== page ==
Powered by NewsLook.com
Running 5 Minutes A Day Might Add Years To Your Life

Running 5 Minutes A Day Might Add Years To Your Life

Newsy (July 29, 2014) According to a new study, just five minutes of running or jogging a day could add years to your life. Video provided by Newsy
Powered by NewsLook.com

Search ScienceDaily

Number of stories in archives: 140,361

Find with keyword(s):
Enter a keyword or phrase to search ScienceDaily for related topics and research stories.

Save/Print:
Share:

Breaking News:
from the past week

In Other News

... from NewsDaily.com

Science News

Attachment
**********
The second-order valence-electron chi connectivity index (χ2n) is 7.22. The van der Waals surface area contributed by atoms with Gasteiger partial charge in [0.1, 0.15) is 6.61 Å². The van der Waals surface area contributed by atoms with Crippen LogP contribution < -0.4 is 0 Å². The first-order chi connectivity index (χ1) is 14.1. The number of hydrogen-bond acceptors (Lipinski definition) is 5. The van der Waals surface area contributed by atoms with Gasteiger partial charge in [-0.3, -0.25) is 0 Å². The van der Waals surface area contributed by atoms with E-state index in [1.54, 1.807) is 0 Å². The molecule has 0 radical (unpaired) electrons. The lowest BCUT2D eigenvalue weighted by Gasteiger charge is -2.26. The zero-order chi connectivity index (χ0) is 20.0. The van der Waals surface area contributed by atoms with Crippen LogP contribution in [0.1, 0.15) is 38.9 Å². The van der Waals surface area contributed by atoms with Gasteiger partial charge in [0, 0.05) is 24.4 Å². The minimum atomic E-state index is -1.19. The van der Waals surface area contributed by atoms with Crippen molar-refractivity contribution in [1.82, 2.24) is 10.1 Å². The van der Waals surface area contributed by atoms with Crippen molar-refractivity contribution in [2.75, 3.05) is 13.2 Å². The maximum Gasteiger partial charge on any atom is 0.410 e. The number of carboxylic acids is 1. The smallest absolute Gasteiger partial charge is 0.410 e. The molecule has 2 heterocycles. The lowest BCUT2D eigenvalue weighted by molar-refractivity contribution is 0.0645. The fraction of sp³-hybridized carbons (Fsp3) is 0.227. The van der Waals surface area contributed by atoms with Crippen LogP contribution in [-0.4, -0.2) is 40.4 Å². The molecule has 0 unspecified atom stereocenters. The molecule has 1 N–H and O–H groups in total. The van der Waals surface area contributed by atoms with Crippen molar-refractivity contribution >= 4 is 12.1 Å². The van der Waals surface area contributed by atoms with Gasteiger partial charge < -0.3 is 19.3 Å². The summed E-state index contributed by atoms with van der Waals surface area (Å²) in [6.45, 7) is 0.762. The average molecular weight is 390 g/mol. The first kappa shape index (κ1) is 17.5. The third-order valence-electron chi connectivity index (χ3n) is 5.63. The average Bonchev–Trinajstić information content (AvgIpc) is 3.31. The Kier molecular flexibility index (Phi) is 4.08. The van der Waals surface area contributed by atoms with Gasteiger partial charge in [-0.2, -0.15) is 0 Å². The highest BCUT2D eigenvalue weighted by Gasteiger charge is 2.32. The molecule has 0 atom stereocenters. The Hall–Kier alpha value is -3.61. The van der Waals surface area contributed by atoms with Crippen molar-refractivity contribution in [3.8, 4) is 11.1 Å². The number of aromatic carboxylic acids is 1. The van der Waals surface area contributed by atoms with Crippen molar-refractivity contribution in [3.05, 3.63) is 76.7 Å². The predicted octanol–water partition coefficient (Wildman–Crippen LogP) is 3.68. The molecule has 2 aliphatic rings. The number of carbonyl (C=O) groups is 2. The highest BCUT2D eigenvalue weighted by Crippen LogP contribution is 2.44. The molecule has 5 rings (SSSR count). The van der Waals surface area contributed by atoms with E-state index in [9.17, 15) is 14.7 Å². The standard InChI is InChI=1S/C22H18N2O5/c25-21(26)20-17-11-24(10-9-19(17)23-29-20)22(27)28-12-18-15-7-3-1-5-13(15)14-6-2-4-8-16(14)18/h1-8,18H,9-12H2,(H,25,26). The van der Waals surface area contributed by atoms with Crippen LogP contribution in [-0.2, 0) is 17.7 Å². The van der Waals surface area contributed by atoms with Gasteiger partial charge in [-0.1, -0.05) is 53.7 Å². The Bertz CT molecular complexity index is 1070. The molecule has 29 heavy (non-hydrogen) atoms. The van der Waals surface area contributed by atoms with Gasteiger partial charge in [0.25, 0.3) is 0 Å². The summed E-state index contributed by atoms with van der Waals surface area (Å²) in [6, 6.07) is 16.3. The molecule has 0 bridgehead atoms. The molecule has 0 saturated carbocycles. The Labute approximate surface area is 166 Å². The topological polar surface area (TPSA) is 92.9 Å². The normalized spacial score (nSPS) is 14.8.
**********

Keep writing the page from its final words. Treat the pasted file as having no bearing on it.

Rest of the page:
Health News

Environment News

Technology News



Save/Print:
Share:

Free Subscriptions


Get the latest science news with ScienceDaily's free email newsletters, updated daily and weekly. Or view hourly updated newsfeeds in your RSS reader:

Get Social & Mobile


Keep up to date with the latest news from ScienceDaily via social networks and mobile apps:

Have Feedback?


Tell us what you think of ScienceDaily -- we welcome both positive and negative comments. Have any problems using the site? Questions?
Mobile: iPhone Android Web
Follow: Facebook Twitter Google+
Subscribe: RSS Feeds Email Newsletters
Latest Headlines Health & Medicine Mind & Brain Space & Time Matter & Energy Computers & Math Plants & Animals Earth & Climate Fossils & Ruins